One of Linux's keys to success is its ability to coexist comfortably with other systems. You can transparently mount disks or partitions that host file formats used by Windows, other Unix systems, or even systems with tiny market shares like the Amiga. Linux manages to support multiple disk types in the same way other Unix variants do, through a concept called the Virtual Filesystem.
The idea behind the Virtual Filesystem is that the internal objects representing files and filesystems in kernel memory embody a wide range of information; there is a field or function to support any operation provided by any real filesystem supported by Linux. For each read, write, or other function called, the kernel substitutes the actual function that supports a native Linux filesystem, the NT filesystem, or whatever other filesystem the file is on.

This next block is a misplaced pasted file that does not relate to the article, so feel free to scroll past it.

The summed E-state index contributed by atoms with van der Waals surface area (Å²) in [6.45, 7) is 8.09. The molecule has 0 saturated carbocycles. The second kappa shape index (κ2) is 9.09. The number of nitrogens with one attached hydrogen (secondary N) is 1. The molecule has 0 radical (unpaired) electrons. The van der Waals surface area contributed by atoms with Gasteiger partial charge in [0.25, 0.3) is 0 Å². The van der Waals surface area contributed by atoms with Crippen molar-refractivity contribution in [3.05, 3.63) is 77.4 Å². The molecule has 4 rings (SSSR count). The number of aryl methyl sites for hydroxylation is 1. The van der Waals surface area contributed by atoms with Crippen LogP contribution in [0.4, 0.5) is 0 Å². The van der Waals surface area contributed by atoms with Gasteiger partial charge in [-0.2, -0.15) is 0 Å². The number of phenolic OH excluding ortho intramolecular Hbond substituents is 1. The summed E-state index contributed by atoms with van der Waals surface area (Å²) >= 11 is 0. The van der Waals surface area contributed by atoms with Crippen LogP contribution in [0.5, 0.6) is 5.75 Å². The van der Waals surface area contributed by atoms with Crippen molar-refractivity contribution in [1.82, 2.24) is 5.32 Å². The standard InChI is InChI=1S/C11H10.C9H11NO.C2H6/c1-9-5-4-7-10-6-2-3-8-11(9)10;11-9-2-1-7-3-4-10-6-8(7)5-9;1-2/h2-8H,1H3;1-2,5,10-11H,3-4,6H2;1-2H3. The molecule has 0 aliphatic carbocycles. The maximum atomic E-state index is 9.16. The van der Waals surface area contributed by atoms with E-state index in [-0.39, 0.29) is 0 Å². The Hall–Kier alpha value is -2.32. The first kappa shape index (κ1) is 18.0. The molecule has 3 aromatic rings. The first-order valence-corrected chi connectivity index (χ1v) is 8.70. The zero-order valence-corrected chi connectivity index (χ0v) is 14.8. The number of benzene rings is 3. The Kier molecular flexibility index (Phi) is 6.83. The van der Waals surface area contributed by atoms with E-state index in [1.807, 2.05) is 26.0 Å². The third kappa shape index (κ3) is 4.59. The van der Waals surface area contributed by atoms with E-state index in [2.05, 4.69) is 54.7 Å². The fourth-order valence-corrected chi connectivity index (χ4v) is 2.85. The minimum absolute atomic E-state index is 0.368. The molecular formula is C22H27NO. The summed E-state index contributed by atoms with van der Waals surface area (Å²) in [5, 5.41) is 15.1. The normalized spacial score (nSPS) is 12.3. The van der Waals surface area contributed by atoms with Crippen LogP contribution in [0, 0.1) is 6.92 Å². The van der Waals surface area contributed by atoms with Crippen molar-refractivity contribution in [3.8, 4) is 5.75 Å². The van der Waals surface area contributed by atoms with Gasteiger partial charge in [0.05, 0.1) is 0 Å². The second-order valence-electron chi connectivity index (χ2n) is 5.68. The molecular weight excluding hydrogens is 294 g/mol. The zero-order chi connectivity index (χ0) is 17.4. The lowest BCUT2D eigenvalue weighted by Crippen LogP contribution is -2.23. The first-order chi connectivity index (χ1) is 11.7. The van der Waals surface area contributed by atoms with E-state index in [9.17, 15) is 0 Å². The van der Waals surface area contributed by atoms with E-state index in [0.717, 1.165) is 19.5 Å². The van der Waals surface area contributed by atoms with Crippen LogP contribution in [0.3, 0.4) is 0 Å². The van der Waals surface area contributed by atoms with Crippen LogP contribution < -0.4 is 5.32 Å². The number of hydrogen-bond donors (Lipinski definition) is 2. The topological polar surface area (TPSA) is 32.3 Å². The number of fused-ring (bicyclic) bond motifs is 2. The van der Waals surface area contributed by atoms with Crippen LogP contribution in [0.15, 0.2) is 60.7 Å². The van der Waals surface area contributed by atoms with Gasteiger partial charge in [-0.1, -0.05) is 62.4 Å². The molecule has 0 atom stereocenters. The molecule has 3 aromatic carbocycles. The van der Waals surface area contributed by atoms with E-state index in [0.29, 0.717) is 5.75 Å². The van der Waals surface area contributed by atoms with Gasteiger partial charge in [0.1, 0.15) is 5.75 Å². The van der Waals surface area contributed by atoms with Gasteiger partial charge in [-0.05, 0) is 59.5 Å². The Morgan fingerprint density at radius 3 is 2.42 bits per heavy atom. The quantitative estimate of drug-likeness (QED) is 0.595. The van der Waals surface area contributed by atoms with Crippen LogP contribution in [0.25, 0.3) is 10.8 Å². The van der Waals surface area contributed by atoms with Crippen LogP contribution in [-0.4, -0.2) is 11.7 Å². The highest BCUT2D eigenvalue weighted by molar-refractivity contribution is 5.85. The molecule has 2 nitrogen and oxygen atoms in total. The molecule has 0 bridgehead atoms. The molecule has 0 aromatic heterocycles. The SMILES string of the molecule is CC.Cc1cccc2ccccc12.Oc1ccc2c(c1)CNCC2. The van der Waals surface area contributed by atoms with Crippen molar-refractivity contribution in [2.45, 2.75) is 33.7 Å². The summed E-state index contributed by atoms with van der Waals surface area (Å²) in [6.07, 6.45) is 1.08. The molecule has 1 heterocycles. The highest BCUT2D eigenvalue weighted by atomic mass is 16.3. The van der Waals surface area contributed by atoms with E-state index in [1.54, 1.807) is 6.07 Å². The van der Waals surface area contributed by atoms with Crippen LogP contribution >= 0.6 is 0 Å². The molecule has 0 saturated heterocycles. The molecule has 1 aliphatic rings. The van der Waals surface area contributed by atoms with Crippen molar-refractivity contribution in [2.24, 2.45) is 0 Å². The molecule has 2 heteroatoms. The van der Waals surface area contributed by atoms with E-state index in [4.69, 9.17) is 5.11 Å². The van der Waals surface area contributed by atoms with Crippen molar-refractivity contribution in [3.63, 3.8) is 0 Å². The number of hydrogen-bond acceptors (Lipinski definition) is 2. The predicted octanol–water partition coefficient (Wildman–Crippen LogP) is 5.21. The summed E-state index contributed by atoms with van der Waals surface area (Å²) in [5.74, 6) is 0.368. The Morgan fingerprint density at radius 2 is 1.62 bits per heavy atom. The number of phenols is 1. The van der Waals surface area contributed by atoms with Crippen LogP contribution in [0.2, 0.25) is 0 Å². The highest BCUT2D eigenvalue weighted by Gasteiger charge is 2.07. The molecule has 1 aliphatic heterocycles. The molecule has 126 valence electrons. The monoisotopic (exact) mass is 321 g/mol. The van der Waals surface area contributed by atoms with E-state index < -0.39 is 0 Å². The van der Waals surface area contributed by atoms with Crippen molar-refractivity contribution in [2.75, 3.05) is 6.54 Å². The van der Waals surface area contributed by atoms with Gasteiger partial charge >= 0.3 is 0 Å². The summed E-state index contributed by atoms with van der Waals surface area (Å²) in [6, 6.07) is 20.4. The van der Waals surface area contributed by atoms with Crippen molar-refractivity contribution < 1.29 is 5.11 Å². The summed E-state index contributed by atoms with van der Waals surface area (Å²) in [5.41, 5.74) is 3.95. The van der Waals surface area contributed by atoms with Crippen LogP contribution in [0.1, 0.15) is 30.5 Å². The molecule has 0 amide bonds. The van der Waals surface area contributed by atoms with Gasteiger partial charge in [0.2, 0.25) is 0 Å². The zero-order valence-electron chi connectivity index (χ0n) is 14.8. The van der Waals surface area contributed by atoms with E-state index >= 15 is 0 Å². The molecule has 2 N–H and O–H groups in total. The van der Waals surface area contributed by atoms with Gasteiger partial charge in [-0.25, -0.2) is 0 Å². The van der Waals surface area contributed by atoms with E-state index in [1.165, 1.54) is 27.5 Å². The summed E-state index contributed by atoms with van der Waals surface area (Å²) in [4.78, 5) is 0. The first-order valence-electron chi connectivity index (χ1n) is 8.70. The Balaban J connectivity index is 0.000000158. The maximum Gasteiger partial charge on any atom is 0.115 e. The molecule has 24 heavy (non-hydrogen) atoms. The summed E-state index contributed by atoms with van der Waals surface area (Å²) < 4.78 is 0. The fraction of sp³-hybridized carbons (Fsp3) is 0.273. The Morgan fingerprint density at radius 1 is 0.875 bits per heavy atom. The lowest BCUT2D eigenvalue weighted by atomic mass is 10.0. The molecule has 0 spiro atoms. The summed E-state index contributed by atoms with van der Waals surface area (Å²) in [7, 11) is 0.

This chapter discusses the aims, the structure, and the implementation of Linux's Virtual Filesystem. It focuses on three of the five standard Unix file types, namely, regular files, directories, and symbolic links. Device files will be covered in Chapter 13, while pipes will be discussed in Chapter 18. To show how a real filesystem works, Chapter 17, covers the Second Extended Filesystem that appears on nearly all Linux systems.